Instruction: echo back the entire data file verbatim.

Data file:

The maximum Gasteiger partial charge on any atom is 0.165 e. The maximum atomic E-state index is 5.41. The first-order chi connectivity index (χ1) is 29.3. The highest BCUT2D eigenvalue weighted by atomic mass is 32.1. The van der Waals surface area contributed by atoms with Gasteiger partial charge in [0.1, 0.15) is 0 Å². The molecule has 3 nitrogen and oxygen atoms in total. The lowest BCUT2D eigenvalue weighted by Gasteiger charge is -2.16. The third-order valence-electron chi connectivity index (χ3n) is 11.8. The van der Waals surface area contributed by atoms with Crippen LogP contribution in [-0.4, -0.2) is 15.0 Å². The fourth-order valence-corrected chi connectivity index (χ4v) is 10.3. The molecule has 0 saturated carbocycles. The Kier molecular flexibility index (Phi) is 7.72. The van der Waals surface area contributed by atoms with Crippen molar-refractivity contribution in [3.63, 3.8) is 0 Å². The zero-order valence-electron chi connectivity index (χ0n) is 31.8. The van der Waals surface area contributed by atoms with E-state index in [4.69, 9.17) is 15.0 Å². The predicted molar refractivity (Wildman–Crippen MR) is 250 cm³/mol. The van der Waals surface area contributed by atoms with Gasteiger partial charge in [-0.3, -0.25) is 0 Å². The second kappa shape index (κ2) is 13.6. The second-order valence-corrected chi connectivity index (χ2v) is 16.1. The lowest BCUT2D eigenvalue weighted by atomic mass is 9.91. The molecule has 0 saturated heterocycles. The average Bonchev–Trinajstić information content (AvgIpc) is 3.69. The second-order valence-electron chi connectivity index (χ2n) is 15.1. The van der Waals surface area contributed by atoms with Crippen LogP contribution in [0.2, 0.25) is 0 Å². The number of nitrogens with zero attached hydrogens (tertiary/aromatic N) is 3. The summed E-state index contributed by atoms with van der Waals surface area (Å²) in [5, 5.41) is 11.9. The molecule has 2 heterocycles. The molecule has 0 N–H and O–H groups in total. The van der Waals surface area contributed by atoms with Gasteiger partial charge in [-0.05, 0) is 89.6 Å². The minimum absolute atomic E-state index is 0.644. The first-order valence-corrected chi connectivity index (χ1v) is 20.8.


The maximum Gasteiger partial charge on any atom is 0.165 e. The maximum atomic E-state index is 5.41. The first-order chi connectivity index (χ1) is 29.3. The highest BCUT2D eigenvalue weighted by atomic mass is 32.1. The van der Waals surface area contributed by atoms with Gasteiger partial charge in [0.1, 0.15) is 0 Å². The molecule has 3 nitrogen and oxygen atoms in total. The lowest BCUT2D eigenvalue weighted by Gasteiger charge is -2.16. The third-order valence-electron chi connectivity index (χ3n) is 11.8. The van der Waals surface area contributed by atoms with Crippen LogP contribution in [-0.4, -0.2) is 15.0 Å². The fourth-order valence-corrected chi connectivity index (χ4v) is 10.3. The molecule has 0 saturated carbocycles. The Kier molecular flexibility index (Phi) is 7.72. The van der Waals surface area contributed by atoms with Crippen molar-refractivity contribution in [3.63, 3.8) is 0 Å². The zero-order valence-electron chi connectivity index (χ0n) is 31.8. The van der Waals surface area contributed by atoms with E-state index in [4.69, 9.17) is 15.0 Å². The predicted molar refractivity (Wildman–Crippen MR) is 250 cm³/mol. The van der Waals surface area contributed by atoms with Gasteiger partial charge in [-0.3, -0.25) is 0 Å². The second kappa shape index (κ2) is 13.6. The second-order valence-corrected chi connectivity index (χ2v) is 16.1. The lowest BCUT2D eigenvalue weighted by atomic mass is 9.91. The molecule has 0 saturated heterocycles. The average Bonchev–Trinajstić information content (AvgIpc) is 3.69. The second-order valence-electron chi connectivity index (χ2n) is 15.1. The van der Waals surface area contributed by atoms with Crippen LogP contribution in [0.2, 0.25) is 0 Å². The number of nitrogens with zero attached hydrogens (tertiary/aromatic N) is 3. The summed E-state index contributed by atoms with van der Waals surface area (Å²) in [5, 5.41) is 11.9. The molecule has 2 heterocycles. The molecule has 0 N–H and O–H groups in total. The van der Waals surface area contributed by atoms with Gasteiger partial charge in [-0.05, 0) is 89.6 Å². The minimum absolute atomic E-state index is 0.644. The first-order valence-corrected chi connectivity index (χ1v) is 20.8.